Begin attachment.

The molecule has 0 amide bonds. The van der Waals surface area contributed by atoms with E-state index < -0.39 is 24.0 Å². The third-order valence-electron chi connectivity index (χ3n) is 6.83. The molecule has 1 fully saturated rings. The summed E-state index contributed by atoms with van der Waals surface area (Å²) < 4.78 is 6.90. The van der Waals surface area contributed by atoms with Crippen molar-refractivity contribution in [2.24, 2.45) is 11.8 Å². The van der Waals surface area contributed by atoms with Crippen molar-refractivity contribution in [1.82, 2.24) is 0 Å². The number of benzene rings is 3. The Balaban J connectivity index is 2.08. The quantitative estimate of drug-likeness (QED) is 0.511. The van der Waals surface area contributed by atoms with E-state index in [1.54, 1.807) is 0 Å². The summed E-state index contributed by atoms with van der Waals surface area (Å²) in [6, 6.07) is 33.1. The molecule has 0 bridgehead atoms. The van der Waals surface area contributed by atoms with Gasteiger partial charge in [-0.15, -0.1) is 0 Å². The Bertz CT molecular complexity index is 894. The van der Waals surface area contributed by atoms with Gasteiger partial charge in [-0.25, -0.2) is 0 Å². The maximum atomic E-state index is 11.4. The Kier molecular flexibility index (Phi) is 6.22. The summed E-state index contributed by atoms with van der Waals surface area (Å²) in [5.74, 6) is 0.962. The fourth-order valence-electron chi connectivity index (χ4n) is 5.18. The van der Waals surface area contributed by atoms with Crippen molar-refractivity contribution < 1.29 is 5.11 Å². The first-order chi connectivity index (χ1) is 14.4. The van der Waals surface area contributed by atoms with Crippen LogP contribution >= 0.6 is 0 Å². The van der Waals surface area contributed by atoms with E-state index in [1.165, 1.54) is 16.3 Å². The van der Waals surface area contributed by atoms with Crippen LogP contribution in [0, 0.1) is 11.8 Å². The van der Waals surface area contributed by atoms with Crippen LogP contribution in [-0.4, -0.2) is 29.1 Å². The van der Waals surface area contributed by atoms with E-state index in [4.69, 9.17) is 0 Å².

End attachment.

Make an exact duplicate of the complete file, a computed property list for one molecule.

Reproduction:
The molecule has 0 amide bonds. The van der Waals surface area contributed by atoms with E-state index < -0.39 is 24.0 Å². The third-order valence-electron chi connectivity index (χ3n) is 6.83. The molecule has 1 fully saturated rings. The summed E-state index contributed by atoms with van der Waals surface area (Å²) < 4.78 is 6.90. The van der Waals surface area contributed by atoms with Crippen molar-refractivity contribution in [2.24, 2.45) is 11.8 Å². The van der Waals surface area contributed by atoms with Crippen molar-refractivity contribution in [1.82, 2.24) is 0 Å². The number of benzene rings is 3. The Balaban J connectivity index is 2.08. The quantitative estimate of drug-likeness (QED) is 0.511. The van der Waals surface area contributed by atoms with E-state index in [1.54, 1.807) is 0 Å². The summed E-state index contributed by atoms with van der Waals surface area (Å²) in [6, 6.07) is 33.1. The molecule has 0 bridgehead atoms. The van der Waals surface area contributed by atoms with Gasteiger partial charge in [-0.15, -0.1) is 0 Å². The Bertz CT molecular complexity index is 894. The van der Waals surface area contributed by atoms with Gasteiger partial charge in [-0.25, -0.2) is 0 Å². The maximum atomic E-state index is 11.4. The Kier molecular flexibility index (Phi) is 6.22. The summed E-state index contributed by atoms with van der Waals surface area (Å²) in [5.74, 6) is 0.962. The fourth-order valence-electron chi connectivity index (χ4n) is 5.18. The van der Waals surface area contributed by atoms with Crippen molar-refractivity contribution < 1.29 is 5.11 Å². The first-order chi connectivity index (χ1) is 14.4. The van der Waals surface area contributed by atoms with Crippen LogP contribution >= 0.6 is 0 Å². The van der Waals surface area contributed by atoms with E-state index in [1.165, 1.54) is 16.3 Å². The van der Waals surface area contributed by atoms with Crippen LogP contribution in [0, 0.1) is 11.8 Å². The van der Waals surface area contributed by atoms with Crippen LogP contribution in [-0.4, -0.2) is 29.1 Å². The van der Waals surface area contributed by atoms with E-state index in [4.69, 9.17) is 0 Å².